Daniel Tencer –The Huffington Post Canada

There has been no end of controversy over how much money UberX drivers make.

Uber itself has said its New York drivers have a median income of $90,000 a year, casting the work as economic freedom. The company says its drivers in Toronto make $23 an hour on average. Its revenue in its first year in the city worked out to just $3,125 per driver, but Uber says that’s because most work part-time.

Others suggest the “sharing economy” company is exploiting drivers and turning a once stable job (taxi driving) into an unstable, low-paid contractor job.

The Journal de Montréal decided to find out for itself. It sent out a reporter to work as a full-time UberX driver. After a 35-hour week on the job, the reporter estimated he earned $4.60 an hour — below any minimum wage in Canada, and as the Journal noted, below the poverty line.

After Uber took its 25 per cent cut, the driver/reporter earned $13 an hour, but that fell to $4.60 after subtracting expenses — gasoline, insurance, car maintenance and even depreciation in the car’s value over that week.

Several UberX drivers told the Journal they earn less than the promised $17 to $20 an hour, but still like the social aspect of the job. It would be difficult to pay the bills working as an Uber driver full-time, some told the paper.

Taxi drivers demonstrate in Montreal, Tuesday, August 25, 2015. THE CANADIAN PRESS IMAGES/Graham Hughes

Taxi drivers demonstrate against UberX in Montreal, Tuesday, Aug. 25, 2015. (Canadian Press photo)

Not all drivers tell the same story. One Toronto driver told the Toronto Sun she earns $22 an hour, working part-time.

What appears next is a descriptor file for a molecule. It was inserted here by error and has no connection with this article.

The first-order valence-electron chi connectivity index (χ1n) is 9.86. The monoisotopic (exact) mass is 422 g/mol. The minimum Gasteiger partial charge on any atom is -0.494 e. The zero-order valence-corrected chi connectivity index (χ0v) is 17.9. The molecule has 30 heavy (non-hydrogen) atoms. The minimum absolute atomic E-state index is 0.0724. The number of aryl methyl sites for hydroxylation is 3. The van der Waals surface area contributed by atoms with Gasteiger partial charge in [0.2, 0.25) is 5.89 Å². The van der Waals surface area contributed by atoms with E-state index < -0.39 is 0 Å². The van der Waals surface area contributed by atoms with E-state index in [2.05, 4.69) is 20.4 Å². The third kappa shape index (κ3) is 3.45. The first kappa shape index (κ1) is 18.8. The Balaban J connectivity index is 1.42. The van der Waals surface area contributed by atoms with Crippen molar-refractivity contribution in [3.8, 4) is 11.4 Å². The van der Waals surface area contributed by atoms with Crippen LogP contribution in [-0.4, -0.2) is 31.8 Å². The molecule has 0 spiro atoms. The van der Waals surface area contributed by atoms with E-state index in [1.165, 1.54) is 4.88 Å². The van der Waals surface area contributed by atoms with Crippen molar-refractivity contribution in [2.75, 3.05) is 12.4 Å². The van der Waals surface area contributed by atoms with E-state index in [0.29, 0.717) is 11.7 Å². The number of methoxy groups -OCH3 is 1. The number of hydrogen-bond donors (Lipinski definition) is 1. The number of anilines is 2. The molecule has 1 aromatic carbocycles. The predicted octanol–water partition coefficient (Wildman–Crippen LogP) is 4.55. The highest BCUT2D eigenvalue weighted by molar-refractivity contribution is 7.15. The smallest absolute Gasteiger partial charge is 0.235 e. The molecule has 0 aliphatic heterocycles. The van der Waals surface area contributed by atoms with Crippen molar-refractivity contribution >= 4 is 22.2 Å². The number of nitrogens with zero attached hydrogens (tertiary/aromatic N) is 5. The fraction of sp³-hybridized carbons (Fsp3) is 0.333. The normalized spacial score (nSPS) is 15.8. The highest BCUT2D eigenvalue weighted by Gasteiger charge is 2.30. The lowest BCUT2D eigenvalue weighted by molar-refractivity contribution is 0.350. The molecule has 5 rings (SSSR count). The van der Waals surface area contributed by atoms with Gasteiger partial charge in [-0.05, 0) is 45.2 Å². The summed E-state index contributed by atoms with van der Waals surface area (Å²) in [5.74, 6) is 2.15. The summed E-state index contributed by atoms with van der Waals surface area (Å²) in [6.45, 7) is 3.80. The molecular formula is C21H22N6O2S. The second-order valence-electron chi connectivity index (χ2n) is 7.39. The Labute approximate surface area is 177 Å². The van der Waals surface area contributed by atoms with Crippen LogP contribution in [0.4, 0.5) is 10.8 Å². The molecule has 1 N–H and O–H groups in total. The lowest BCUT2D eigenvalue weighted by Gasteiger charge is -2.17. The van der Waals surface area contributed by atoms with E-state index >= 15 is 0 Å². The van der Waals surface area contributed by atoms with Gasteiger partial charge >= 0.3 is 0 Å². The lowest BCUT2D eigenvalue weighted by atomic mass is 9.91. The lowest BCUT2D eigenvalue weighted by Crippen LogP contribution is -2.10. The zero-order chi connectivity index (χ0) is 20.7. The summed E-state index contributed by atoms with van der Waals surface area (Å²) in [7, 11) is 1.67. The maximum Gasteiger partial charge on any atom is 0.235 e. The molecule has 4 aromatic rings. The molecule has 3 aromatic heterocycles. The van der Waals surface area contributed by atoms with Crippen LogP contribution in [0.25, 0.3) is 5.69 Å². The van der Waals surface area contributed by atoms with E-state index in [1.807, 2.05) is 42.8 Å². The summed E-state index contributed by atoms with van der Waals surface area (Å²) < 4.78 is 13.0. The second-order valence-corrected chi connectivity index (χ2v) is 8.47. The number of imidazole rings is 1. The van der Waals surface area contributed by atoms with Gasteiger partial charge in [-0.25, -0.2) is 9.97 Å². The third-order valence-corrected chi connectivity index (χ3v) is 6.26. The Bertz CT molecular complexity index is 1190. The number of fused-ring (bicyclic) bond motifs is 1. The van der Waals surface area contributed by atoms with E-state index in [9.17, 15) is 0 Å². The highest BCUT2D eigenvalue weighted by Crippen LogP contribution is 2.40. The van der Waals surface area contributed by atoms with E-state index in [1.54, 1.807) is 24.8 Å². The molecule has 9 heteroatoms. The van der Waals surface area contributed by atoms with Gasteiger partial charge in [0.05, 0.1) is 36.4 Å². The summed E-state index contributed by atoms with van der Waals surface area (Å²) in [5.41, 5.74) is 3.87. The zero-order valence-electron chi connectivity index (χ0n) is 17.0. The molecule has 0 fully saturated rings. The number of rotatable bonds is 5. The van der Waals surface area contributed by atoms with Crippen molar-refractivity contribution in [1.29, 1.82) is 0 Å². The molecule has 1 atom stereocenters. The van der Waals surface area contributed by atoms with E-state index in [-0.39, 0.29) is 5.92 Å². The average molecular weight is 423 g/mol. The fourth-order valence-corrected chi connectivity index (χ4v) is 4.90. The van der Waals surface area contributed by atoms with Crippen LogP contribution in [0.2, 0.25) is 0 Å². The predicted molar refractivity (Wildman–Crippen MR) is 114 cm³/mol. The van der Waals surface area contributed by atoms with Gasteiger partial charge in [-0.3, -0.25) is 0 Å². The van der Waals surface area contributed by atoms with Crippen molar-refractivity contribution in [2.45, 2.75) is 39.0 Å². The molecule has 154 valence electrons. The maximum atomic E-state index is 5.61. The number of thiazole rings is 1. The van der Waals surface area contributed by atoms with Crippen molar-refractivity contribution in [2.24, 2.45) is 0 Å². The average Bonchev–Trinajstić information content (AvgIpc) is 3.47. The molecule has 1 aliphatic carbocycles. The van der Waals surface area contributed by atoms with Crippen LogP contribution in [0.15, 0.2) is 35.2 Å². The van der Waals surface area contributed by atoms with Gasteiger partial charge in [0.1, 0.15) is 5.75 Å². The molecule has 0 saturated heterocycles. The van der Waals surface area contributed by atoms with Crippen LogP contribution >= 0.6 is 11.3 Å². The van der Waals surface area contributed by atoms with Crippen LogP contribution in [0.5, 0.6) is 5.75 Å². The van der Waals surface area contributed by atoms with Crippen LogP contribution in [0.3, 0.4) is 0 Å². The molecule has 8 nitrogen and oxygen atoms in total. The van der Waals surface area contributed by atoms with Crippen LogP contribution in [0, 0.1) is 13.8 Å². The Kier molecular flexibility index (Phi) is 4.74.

“I want to enjoy this part of my life,” semi-retired Esther Nerling told the paper. “This is the perfect job for me because I can go on vacation when I want, I can turn [the app] on and off when I want. I’ve had a career and I don’t want that (now).”

The taxi industry says Uber is driving down its incomes. A taxi industry group told the Journal incomes fell 30 per cent last year. Some drivers in Toronto say they’ve lost half their income.

Some academics are growing concerned that Uber’s business model is undermining driving as a viable source of income.

“Right now, everyone on both sides is losing,” Olivier Germain, a professor of management and technology at Université du Québec à Montréal, told the Journal. “This is a classic capitalist business model in which the one who benefits most is Uber.”

Uber isn’t (yet) a publicly traded company, but it recently valued itself at US$62.5 billion. That would make it larger than Ford, TimeWarner, PayPal and eBay, to name a few.

Policy-wise, different cities are reacting in different ways to Uber. The city of Edmonton, Alberta, recently legalized the service, setting a minimum fare for Uber rides (but no maximum, allowing for surge pricing) and giving taxis a monopoly on street hails and taxi stand pickups.

Toronto is also looking at legalizing and regulating the service, though some cab drivers object to giving the ride service legal status.

In Montreal, the taxi industry went to court earlier this month seeking an injunction that would permanently shut down the ride service


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